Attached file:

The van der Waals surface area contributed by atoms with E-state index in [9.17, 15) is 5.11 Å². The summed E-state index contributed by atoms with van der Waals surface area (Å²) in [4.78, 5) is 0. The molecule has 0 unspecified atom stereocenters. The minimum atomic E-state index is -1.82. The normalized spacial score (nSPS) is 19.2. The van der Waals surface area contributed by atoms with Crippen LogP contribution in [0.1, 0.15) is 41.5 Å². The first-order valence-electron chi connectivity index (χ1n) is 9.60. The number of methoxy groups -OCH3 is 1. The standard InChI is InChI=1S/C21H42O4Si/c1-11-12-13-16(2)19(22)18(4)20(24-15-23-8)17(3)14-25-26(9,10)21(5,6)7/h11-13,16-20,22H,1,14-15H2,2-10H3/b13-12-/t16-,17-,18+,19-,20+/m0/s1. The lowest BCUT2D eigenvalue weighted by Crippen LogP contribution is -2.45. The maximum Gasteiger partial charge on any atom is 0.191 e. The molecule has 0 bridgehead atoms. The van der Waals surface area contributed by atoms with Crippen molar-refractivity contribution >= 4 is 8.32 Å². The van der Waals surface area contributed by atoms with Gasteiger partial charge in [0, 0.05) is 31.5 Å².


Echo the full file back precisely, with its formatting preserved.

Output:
The van der Waals surface area contributed by atoms with E-state index in [9.17, 15) is 5.11 Å². The summed E-state index contributed by atoms with van der Waals surface area (Å²) in [4.78, 5) is 0. The molecule has 0 unspecified atom stereocenters. The minimum atomic E-state index is -1.82. The normalized spacial score (nSPS) is 19.2. The van der Waals surface area contributed by atoms with Crippen LogP contribution in [0.1, 0.15) is 41.5 Å². The first-order valence-electron chi connectivity index (χ1n) is 9.60. The number of methoxy groups -OCH3 is 1. The standard InChI is InChI=1S/C21H42O4Si/c1-11-12-13-16(2)19(22)18(4)20(24-15-23-8)17(3)14-25-26(9,10)21(5,6)7/h11-13,16-20,22H,1,14-15H2,2-10H3/b13-12-/t16-,17-,18+,19-,20+/m0/s1. The lowest BCUT2D eigenvalue weighted by Crippen LogP contribution is -2.45. The maximum Gasteiger partial charge on any atom is 0.191 e. The molecule has 0 bridgehead atoms. The van der Waals surface area contributed by atoms with Crippen molar-refractivity contribution >= 4 is 8.32 Å². The van der Waals surface area contributed by atoms with Gasteiger partial charge in [0, 0.05) is 31.5 Å².